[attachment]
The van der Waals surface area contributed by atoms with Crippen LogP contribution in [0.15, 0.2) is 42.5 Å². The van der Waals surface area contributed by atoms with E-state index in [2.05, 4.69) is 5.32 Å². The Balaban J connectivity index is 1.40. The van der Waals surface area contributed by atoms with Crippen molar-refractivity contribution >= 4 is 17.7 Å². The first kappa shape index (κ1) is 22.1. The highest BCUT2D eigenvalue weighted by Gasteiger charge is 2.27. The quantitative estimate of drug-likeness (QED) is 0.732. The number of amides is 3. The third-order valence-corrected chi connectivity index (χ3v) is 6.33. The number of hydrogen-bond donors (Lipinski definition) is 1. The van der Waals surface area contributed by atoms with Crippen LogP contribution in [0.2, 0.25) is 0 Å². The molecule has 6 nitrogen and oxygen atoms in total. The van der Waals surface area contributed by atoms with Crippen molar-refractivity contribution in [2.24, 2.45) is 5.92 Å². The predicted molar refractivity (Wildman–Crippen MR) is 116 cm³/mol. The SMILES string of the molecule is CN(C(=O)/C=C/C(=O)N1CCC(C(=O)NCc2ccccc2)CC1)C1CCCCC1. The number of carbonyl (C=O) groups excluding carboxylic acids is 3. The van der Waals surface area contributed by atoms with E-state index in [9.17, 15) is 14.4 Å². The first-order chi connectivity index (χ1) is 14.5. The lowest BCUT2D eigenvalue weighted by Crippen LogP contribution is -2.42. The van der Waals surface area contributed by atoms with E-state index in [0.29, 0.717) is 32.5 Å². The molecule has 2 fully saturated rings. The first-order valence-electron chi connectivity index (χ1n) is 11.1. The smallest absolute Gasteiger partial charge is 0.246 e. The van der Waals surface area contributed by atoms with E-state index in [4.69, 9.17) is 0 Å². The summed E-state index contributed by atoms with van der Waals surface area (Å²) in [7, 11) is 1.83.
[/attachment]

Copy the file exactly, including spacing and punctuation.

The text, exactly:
The van der Waals surface area contributed by atoms with Crippen LogP contribution in [0.15, 0.2) is 42.5 Å². The van der Waals surface area contributed by atoms with E-state index in [2.05, 4.69) is 5.32 Å². The Balaban J connectivity index is 1.40. The van der Waals surface area contributed by atoms with Crippen molar-refractivity contribution >= 4 is 17.7 Å². The first kappa shape index (κ1) is 22.1. The highest BCUT2D eigenvalue weighted by Gasteiger charge is 2.27. The quantitative estimate of drug-likeness (QED) is 0.732. The number of amides is 3. The third-order valence-corrected chi connectivity index (χ3v) is 6.33. The number of hydrogen-bond donors (Lipinski definition) is 1. The van der Waals surface area contributed by atoms with Crippen LogP contribution in [0.2, 0.25) is 0 Å². The molecule has 6 nitrogen and oxygen atoms in total. The van der Waals surface area contributed by atoms with Crippen molar-refractivity contribution in [2.24, 2.45) is 5.92 Å². The predicted molar refractivity (Wildman–Crippen MR) is 116 cm³/mol. The SMILES string of the molecule is CN(C(=O)/C=C/C(=O)N1CCC(C(=O)NCc2ccccc2)CC1)C1CCCCC1. The number of carbonyl (C=O) groups excluding carboxylic acids is 3. The van der Waals surface area contributed by atoms with E-state index in [9.17, 15) is 14.4 Å². The first-order chi connectivity index (χ1) is 14.5. The lowest BCUT2D eigenvalue weighted by Crippen LogP contribution is -2.42. The van der Waals surface area contributed by atoms with E-state index in [0.29, 0.717) is 32.5 Å². The molecule has 2 fully saturated rings. The first-order valence-electron chi connectivity index (χ1n) is 11.1. The smallest absolute Gasteiger partial charge is 0.246 e. The van der Waals surface area contributed by atoms with E-state index in [4.69, 9.17) is 0 Å². The summed E-state index contributed by atoms with van der Waals surface area (Å²) in [7, 11) is 1.83.